Madonna is due to perform at the final of the Eurovision Song Contest in Israel on Saturday night; she will preview a song from her new album for £1 million, paid for by an Israeli billionaire. Roger Waters of Pink Floyd has asked her not to sing - he says it will “normalise” the occupation of Palestine - but it is unlikely that Madonna will resist an opportunity to honour her obsession with Jewish mysticism.
She takes no particular side in the conflict. She falls back on the “why can’t we all get along?” narrative but for some any visit to Israel is collusion in child murder.
Madonna’s love of Jewish mysticism - of Kabbalah, the “woo!” branch of Judaism - is weird but not offensive. I can’t imagine why anyone would want to be Jewish, but there aren’t that many philo-Semites around; we will take what we can get. What we get is a splice of Madonna and a new form of Kabbalah that requires no previous Jewish learning, or experience.
The comic Sandra Bernhard dragged Madonna into the Kabbalah Centre founded by the “rogue” Rabbi Philip Berg in Los Angeles 20 years ago. “I was looking for something,'' Madonna said. ''I mean, I'd begun practicing yoga and, you know, I was looking for the answers to life. Why am I here? What am I doing here? What is my purpose? How do I fit into the big picture? I know there's more to life than making lots of money and being successful and even getting married and having a family.”
She’s right about the question, but I’m confused about the answer. It seems like another hoax, or re-invention; a tableaux from a woman who isn’t sure who she is. She plays at being Jewish, but she is not Jewish. She is still, presumably a Catholic. She is still called Madonna. Perhaps she does it to vex the pope.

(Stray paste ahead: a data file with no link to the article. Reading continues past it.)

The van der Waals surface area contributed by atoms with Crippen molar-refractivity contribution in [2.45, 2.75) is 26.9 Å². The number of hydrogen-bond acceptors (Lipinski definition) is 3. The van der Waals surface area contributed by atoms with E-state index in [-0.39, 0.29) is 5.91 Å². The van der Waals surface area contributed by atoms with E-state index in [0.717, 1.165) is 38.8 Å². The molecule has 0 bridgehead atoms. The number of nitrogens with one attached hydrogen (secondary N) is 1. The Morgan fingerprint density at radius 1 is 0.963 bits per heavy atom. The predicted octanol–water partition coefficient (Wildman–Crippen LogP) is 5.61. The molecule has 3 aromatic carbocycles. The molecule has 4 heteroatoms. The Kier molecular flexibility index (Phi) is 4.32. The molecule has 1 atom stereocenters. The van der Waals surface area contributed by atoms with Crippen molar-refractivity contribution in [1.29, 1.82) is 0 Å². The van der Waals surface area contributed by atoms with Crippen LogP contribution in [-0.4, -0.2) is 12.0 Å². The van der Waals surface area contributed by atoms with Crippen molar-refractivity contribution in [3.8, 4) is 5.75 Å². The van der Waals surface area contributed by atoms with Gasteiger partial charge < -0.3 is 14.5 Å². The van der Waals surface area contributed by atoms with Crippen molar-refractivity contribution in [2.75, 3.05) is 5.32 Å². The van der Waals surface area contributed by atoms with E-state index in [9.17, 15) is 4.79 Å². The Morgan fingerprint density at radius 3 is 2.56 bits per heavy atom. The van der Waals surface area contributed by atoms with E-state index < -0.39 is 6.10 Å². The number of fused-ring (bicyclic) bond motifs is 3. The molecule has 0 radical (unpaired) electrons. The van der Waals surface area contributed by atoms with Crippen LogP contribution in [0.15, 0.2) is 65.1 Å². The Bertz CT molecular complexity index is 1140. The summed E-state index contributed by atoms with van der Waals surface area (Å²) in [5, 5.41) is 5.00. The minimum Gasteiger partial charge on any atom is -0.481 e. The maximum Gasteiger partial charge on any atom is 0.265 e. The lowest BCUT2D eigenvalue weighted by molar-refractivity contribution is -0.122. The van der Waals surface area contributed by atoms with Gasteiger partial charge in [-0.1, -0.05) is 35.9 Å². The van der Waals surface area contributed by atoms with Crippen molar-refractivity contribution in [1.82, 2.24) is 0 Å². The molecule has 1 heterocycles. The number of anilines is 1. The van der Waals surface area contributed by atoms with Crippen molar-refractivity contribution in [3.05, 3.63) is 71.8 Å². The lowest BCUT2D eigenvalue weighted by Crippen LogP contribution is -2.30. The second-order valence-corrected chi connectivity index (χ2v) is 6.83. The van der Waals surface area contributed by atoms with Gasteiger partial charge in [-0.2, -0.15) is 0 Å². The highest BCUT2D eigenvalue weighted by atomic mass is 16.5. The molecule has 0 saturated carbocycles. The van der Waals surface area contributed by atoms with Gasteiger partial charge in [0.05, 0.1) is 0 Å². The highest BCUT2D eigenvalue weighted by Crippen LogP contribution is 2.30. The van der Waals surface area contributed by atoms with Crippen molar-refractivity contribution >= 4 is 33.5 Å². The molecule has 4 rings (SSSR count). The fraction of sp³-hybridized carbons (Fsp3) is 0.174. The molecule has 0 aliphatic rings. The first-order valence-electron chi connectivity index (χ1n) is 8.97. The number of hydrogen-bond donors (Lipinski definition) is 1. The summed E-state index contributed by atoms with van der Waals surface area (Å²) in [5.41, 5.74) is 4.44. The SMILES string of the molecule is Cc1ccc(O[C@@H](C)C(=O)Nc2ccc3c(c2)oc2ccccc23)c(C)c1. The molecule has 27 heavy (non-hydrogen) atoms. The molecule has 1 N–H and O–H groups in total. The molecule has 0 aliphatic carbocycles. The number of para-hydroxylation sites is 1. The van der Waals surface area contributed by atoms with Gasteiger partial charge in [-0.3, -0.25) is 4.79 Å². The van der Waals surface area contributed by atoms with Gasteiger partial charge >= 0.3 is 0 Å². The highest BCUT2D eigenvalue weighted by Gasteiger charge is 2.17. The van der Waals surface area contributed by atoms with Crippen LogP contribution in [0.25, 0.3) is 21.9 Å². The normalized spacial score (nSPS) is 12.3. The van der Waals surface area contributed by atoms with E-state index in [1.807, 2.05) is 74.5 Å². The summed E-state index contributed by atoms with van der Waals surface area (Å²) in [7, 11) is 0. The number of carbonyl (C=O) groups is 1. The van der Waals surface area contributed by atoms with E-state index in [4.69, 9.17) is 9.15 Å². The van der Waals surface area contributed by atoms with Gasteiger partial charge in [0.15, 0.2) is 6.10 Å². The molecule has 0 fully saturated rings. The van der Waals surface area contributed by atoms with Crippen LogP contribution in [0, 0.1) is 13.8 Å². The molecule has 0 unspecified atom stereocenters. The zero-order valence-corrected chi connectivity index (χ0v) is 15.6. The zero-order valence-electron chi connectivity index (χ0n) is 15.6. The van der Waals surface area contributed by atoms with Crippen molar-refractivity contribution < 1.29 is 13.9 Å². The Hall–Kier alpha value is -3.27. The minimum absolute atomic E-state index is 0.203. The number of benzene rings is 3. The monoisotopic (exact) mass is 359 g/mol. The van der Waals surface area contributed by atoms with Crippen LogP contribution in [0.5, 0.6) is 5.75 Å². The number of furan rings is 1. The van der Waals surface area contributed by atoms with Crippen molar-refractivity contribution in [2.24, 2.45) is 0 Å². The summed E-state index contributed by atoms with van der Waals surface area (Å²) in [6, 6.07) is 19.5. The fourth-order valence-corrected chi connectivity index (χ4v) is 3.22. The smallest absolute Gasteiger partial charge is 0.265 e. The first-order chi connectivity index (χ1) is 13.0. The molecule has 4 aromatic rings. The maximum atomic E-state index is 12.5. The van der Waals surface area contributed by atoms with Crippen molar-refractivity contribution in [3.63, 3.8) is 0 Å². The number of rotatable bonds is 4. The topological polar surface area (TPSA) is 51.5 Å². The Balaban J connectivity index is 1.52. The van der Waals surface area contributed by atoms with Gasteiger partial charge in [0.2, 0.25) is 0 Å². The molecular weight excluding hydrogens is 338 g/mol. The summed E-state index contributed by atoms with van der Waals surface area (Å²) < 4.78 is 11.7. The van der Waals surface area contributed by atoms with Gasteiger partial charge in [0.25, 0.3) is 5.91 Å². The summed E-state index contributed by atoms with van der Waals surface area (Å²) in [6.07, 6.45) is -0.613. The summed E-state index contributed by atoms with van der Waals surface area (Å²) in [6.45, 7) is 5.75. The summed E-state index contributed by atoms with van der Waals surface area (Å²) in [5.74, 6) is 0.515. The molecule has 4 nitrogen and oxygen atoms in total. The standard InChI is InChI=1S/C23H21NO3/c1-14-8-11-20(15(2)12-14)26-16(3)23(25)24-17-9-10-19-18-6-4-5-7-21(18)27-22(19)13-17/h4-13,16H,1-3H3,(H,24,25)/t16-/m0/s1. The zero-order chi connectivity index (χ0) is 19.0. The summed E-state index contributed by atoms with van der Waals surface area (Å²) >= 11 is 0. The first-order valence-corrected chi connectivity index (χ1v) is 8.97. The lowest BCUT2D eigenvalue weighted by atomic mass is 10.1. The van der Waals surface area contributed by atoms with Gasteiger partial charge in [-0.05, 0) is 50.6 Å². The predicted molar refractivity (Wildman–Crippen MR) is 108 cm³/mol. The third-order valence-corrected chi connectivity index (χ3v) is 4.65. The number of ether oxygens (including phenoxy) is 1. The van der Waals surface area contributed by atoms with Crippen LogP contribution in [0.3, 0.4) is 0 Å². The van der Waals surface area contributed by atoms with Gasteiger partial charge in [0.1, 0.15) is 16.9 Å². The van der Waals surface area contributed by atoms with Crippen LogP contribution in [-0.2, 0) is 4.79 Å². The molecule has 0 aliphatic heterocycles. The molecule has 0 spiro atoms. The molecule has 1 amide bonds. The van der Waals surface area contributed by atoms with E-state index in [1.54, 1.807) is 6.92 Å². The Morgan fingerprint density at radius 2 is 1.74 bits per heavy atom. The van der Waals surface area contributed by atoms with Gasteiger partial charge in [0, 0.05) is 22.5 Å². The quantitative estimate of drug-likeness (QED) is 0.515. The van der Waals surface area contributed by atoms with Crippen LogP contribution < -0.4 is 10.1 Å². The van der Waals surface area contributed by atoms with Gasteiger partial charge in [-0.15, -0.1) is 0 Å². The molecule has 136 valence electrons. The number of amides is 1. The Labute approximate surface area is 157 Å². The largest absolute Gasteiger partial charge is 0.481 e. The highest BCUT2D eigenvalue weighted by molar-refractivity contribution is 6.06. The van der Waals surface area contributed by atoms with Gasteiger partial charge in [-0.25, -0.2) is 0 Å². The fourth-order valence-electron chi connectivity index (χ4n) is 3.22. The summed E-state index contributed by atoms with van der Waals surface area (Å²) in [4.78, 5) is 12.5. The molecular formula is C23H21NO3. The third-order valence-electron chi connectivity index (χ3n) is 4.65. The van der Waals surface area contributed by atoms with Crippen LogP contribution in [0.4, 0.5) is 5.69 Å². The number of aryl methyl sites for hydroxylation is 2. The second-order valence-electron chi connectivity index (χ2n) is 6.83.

She explains it in babble. “This [study of Kabbalah] appears like I'm Jewish,” she explains, “but these rituals are connected to what I describe as the Tree of Life consciousness and have more to do with the idea of being an Israelite, not Jewish. The tribes of Israel existed before the religion of Judaism existed, so you have to do your history...
"So, am I Jewish? I mean, some people would say, well, you do a lot of things that Jews do, but I would say I do a lot of things that people did before Judaism existed. And I believe what I practice has to do with something deeper than religion, that it embodies all religions, including Judaism. And Christianity. And Islam."
That explains nothing, but she is certainly a devout Kabbalah-er. She wears the holy red string ($26) the centre sells on its website and drinks the holy mineral water ($4). Apparently she once tried to fill a swimming pool with it. She does Jewish type things with about the same level of religious significance as watching Seinfeld.
She has taken the biblical name of Esther although, her spokesperson points out confusingly, she doesn’t answer to it. “Sometimes people have their secret name, a dream name,'' she said, ''If someone calls her Esther she wouldn't turn around.'' She has worn Tefillin - black leather boxes filled with Jewish scripture - on stage and in videos. It looks extremely odd. Her son was Bar Mitzvah. That is slightly less odd.